Carol Ann Duffy CBE to chair the Keats-Shelley Prize 2015 and Young Romantics, a new prize for young writers
The Keats-Shelley Memorial Association is delighted to announce that the Poet Laureate Carol Ann Duffy CBE FRSL has been appointed as Chair of the judges of the Keats-Shelley Prize 2015 and also lead judge for their new Young Romantics Prize for young writers.
Carol Ann Duffy comments, Poetry is the great adventure of the young, as the Romantics demonstrated.
Poet and playwright Carol Ann Duffy is herself a multi-award-winning writer: her prizes include the Somerset Maugham, Eric Gregory, Forward, National Poetry, Whitbread, T.S. Eliot, Costa and Pen/Pinter. She published her first anthology at the age of nineteen.
Carol Ann Duffy became the first woman poet laureate in 2009 and her poetry has been on the National Curriculum since 1994. She is Professor of Contemporary Poetry and Creative Director of the Manchester Writing School at Manchester Metropolitan University.
Since 1998 the Keats-Shelley Prize has encouraged poets and students of all ages and from around the world to write their own essays and poems on Romantic themes, says Harriet Cullen, Chairman KSMA. Now we have created the new Young Romantics Prize to discover and promote young talent and to foster an early love and appreciation of the Romantics.
Young Romantics is unique amongst literary prizes in that writers must take their inspiration from the work, lives and ideas of the Romantics. Young writers aged between 16 and 18, are invited to enter poems and short stories. KSMA is working with Arvon in this exciting new venture, and the authors of the winning poem and short story will be awarded a week-long creative writing course led by practising writers at one of their famous residential centres.
Ruth Borthwick, Chief Executive of Arvon writes, Arvon is delighted to support the Young Romantics Prize. Arvon’s roots are in developing young poets. We have nearly fifty years’ experience of supporting talented writers to grow their craft and become even better. We look forward very much to welcoming the winners of the first Young Romantics Prize to one of our three unique writing houses in England next year.
Also for the very first time this year, students aged 16-18 are invited to enter the essay section of the Keats-Shelley Prize to compete for a special award.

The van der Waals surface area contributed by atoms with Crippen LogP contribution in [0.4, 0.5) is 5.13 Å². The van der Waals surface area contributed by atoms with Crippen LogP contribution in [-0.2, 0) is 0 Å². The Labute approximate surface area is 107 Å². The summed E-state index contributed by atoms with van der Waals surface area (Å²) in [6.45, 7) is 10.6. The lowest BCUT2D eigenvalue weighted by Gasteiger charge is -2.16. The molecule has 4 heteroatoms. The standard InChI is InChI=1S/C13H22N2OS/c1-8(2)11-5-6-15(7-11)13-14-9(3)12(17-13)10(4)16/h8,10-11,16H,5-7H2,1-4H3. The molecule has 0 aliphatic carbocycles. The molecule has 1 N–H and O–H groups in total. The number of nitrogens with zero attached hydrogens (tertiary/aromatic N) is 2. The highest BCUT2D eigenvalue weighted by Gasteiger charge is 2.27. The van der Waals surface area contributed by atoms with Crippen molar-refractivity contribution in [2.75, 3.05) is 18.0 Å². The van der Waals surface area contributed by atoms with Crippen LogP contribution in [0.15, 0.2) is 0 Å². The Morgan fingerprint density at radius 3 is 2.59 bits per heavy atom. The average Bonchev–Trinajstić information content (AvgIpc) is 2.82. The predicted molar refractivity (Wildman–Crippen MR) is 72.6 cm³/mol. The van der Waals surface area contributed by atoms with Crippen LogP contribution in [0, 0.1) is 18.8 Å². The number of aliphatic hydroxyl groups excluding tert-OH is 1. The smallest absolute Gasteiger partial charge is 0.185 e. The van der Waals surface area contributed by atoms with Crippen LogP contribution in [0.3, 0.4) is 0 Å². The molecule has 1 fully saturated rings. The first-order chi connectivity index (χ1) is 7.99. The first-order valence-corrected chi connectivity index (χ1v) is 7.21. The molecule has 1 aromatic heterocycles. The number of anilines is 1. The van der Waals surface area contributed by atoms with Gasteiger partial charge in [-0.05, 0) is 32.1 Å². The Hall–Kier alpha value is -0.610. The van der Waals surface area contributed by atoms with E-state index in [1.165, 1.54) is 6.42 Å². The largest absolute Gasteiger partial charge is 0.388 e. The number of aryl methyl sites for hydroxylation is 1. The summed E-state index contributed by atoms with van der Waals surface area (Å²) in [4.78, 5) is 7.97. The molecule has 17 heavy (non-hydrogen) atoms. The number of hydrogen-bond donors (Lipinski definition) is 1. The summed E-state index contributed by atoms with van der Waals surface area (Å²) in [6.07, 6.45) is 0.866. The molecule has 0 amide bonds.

For further information about the Keats-Shelley Prizes contact:
Notes to Editors
The Keats-Shelley Prize is a competition for essays and poems with awards totalling £4,000. Essays can be on any aspect of the work and lives of the Romantics and their circle. The theme for poems this year is Watcher of the Skies.
The judging panel for 2015: Carol Ann Duffy, Matthew Sweeney, Jo Shapcott, Professor Simon Bainbridge and Professor Sharon Ruston (both of Lancaster University).
Entries can be submitted now and the submission deadline is 1st February 2015. The winning poems and essays are published in The Keats-Shelley Review.
Young Romantics The brand new young writers’ prize will be launched on January 1st 2015 and the closing date for entries is March 13th.
The theme for both poems and short stories this year is Lost Angels.
The judging panel consists of Carol-Ann Duffy, Matthew Sweeney and Kate Clanchy.
In addition to the top prize of an Arvon creative writing course, the winners and runners up will be awarded £100 book tokens. Arvon will help the winners choose the course they will most enjoy and prizes can be deferred for up to three years. The winning poems and short stories will be published on the KSMA website and in a commemorative annual issue of the Keats-Shelley Newsletter.
Shortlists for both prizes will be announced on the Keats Shelley Memorial Association website in March/April and the winners will be announced at an Awards ceremony in London on 21st April 2015.
For further information about the conditions of entry for both Prizes please visit:
The Keats-Shelley Memorial Association takes care of the Keats-Shelley House in Rome, the house at the bottom of the Spanish Steps where John Keats died, and which since 1906 has been a museum dedicated to the English Romantic poets. It currently receives some 24,000 visitors a year.